Paul, as all apostles and true ministers, desires to spend time with the brethren as often as he might. However, he acknowledges that the desires of the Lord trump any man-made plans, so he expresses merely hope and desire.

8 But I will tarry at Ephesus until Pentecost.

The Pentecost, as we know, is the date 50 days after that day in which Christ was crucified and rose from the dead. It is about one week after Jesus ascended into Heaven, and it is the date on which the Holy Spirit came to the apostles and those gathered with them. For more details, consult the book of Acts.

9 For a great door and effectual is opened unto me, and there are many adversaries.

This is the way of our work. God gives us great opportunities to do his work, but the enemy strives to undermine wherever he might.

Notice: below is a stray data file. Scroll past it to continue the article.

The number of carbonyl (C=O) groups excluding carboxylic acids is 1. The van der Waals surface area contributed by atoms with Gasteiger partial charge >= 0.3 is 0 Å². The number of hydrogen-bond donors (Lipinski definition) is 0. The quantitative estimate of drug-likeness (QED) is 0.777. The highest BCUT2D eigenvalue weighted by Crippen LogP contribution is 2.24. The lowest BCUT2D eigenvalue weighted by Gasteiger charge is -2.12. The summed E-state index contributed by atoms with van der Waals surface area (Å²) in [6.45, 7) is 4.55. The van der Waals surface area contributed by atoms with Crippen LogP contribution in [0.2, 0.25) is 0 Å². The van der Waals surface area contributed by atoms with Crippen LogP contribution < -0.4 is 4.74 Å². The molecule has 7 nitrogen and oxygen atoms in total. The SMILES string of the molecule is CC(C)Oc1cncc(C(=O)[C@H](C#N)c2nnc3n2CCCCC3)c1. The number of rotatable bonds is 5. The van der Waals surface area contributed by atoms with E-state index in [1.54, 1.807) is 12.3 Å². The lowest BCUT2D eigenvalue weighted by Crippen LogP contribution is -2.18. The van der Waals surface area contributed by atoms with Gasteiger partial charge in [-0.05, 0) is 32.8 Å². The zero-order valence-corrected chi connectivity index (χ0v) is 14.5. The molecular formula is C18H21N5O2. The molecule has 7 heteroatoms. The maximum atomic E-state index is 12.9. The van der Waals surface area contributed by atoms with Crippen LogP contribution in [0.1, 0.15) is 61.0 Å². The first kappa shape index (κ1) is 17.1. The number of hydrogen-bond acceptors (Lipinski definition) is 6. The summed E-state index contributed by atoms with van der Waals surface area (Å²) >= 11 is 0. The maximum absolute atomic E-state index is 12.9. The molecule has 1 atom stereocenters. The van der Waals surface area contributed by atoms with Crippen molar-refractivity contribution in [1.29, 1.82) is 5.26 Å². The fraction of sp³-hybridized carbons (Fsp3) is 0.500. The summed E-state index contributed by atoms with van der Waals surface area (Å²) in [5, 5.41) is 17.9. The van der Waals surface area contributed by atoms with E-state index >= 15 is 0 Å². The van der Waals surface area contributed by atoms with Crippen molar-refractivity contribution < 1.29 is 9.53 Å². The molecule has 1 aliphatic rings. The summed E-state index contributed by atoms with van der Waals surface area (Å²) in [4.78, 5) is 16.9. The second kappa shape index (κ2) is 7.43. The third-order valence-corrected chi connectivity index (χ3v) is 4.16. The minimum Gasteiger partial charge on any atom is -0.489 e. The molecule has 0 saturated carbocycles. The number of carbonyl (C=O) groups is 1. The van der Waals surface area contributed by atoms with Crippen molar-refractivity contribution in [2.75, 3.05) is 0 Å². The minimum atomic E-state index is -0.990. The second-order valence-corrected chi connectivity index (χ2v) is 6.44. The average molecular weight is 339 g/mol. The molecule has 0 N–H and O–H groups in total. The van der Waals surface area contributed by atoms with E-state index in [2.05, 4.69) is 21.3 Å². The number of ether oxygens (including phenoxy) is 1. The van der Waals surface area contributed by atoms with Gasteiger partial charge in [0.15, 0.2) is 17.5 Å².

10 Now if Timotheus come, see that he may be with you without fear: for he worketh the work of the Lord, as I also do.

11 Let no man therefore despise him: but conduct him forth in peace, that he may come unto me: for I look for him with the brethren.

Timothy is Paul’s apprentice and something of a surrogate son. He often struggled in the ministry, because many saw him as a youth instead of as a minister of the Lord. Paul’s letters to Timothy are excellent instruction and should be required reading for all young Christians.

12 As touching our brother Apollos, I greatly desired him to come unto you with the brethren: but his will was not at all to come at this time; but he will come when he shall have convenient time.

Apollo is mentioned in several of Paul’s letters. All we know with certainty is that he was a great minister and preacher who baptised many. And, of course, as he has a Greek name, it makes sense that he was a Greek spreading the gospel to the Greeks and Romans.

I wish we had more information on this apparantly great man of God. Alas, it is not meant to be.